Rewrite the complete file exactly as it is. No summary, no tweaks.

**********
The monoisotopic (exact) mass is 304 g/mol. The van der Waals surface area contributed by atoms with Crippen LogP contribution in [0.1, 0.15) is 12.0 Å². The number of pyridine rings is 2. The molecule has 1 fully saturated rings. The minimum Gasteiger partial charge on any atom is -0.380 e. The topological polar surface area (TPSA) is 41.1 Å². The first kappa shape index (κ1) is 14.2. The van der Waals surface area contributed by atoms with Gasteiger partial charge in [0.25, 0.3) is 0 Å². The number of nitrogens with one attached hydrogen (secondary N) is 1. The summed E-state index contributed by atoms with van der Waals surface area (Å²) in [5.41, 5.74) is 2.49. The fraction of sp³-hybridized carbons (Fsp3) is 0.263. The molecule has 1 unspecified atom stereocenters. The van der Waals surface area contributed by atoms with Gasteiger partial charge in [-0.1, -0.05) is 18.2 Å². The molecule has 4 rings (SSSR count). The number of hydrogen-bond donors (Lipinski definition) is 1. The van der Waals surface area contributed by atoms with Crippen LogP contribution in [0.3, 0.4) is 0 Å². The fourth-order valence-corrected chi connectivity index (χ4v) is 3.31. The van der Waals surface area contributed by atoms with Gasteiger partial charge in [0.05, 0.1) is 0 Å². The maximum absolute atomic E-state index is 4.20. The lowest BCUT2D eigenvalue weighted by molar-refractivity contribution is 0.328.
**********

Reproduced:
The monoisotopic (exact) mass is 304 g/mol. The van der Waals surface area contributed by atoms with Crippen LogP contribution in [0.1, 0.15) is 12.0 Å². The number of pyridine rings is 2. The molecule has 1 fully saturated rings. The minimum Gasteiger partial charge on any atom is -0.380 e. The topological polar surface area (TPSA) is 41.1 Å². The first kappa shape index (κ1) is 14.2. The van der Waals surface area contributed by atoms with Gasteiger partial charge in [0.25, 0.3) is 0 Å². The number of nitrogens with one attached hydrogen (secondary N) is 1. The summed E-state index contributed by atoms with van der Waals surface area (Å²) in [5.41, 5.74) is 2.49. The fraction of sp³-hybridized carbons (Fsp3) is 0.263. The molecule has 1 unspecified atom stereocenters. The van der Waals surface area contributed by atoms with Gasteiger partial charge in [-0.1, -0.05) is 18.2 Å². The molecule has 4 rings (SSSR count). The number of hydrogen-bond donors (Lipinski definition) is 1. The van der Waals surface area contributed by atoms with Crippen LogP contribution in [0.3, 0.4) is 0 Å². The fourth-order valence-corrected chi connectivity index (χ4v) is 3.31. The van der Waals surface area contributed by atoms with Gasteiger partial charge in [0.05, 0.1) is 0 Å². The maximum absolute atomic E-state index is 4.20. The lowest BCUT2D eigenvalue weighted by molar-refractivity contribution is 0.328.